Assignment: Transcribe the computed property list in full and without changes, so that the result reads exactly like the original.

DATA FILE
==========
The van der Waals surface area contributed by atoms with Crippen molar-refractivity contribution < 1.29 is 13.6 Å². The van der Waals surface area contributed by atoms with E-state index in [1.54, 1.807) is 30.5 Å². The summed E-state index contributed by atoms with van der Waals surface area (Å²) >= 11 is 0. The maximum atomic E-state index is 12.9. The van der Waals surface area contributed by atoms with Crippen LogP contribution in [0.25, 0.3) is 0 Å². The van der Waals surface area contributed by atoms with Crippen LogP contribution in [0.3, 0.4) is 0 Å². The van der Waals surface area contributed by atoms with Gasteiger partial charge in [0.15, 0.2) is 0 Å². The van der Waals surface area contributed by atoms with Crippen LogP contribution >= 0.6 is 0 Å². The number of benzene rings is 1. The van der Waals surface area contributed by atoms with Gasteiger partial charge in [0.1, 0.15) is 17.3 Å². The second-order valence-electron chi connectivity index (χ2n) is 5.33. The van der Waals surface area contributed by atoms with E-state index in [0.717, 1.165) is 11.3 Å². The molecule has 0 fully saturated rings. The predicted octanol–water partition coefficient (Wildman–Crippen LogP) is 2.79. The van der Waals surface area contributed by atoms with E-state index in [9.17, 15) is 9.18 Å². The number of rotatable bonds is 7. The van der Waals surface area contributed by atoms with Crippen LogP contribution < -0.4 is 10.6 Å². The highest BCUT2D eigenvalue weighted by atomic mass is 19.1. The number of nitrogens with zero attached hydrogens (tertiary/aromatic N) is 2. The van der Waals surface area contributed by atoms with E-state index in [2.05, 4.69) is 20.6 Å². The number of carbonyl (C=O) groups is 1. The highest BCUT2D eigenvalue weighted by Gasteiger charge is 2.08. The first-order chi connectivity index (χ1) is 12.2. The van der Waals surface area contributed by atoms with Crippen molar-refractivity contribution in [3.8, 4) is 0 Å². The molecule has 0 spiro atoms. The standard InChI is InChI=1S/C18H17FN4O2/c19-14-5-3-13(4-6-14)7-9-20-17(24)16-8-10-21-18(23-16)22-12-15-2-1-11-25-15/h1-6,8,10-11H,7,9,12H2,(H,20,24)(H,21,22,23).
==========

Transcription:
The van der Waals surface area contributed by atoms with Crippen molar-refractivity contribution < 1.29 is 13.6 Å². The van der Waals surface area contributed by atoms with E-state index in [1.54, 1.807) is 30.5 Å². The summed E-state index contributed by atoms with van der Waals surface area (Å²) >= 11 is 0. The maximum atomic E-state index is 12.9. The van der Waals surface area contributed by atoms with Crippen LogP contribution in [0.25, 0.3) is 0 Å². The van der Waals surface area contributed by atoms with Crippen LogP contribution in [0.3, 0.4) is 0 Å². The van der Waals surface area contributed by atoms with Gasteiger partial charge in [0.15, 0.2) is 0 Å². The van der Waals surface area contributed by atoms with Crippen LogP contribution >= 0.6 is 0 Å². The number of benzene rings is 1. The van der Waals surface area contributed by atoms with Gasteiger partial charge in [0.1, 0.15) is 17.3 Å². The second-order valence-electron chi connectivity index (χ2n) is 5.33. The van der Waals surface area contributed by atoms with E-state index in [0.717, 1.165) is 11.3 Å². The molecule has 0 fully saturated rings. The predicted octanol–water partition coefficient (Wildman–Crippen LogP) is 2.79. The van der Waals surface area contributed by atoms with E-state index in [9.17, 15) is 9.18 Å². The number of rotatable bonds is 7. The van der Waals surface area contributed by atoms with Crippen LogP contribution < -0.4 is 10.6 Å². The highest BCUT2D eigenvalue weighted by atomic mass is 19.1. The number of nitrogens with zero attached hydrogens (tertiary/aromatic N) is 2. The van der Waals surface area contributed by atoms with E-state index in [2.05, 4.69) is 20.6 Å². The number of carbonyl (C=O) groups is 1. The highest BCUT2D eigenvalue weighted by Gasteiger charge is 2.08. The first-order chi connectivity index (χ1) is 12.2. The van der Waals surface area contributed by atoms with Crippen molar-refractivity contribution in [3.8, 4) is 0 Å². The molecule has 0 spiro atoms. The standard InChI is InChI=1S/C18H17FN4O2/c19-14-5-3-13(4-6-14)7-9-20-17(24)16-8-10-21-18(23-16)22-12-15-2-1-11-25-15/h1-6,8,10-11H,7,9,12H2,(H,20,24)(H,21,22,23).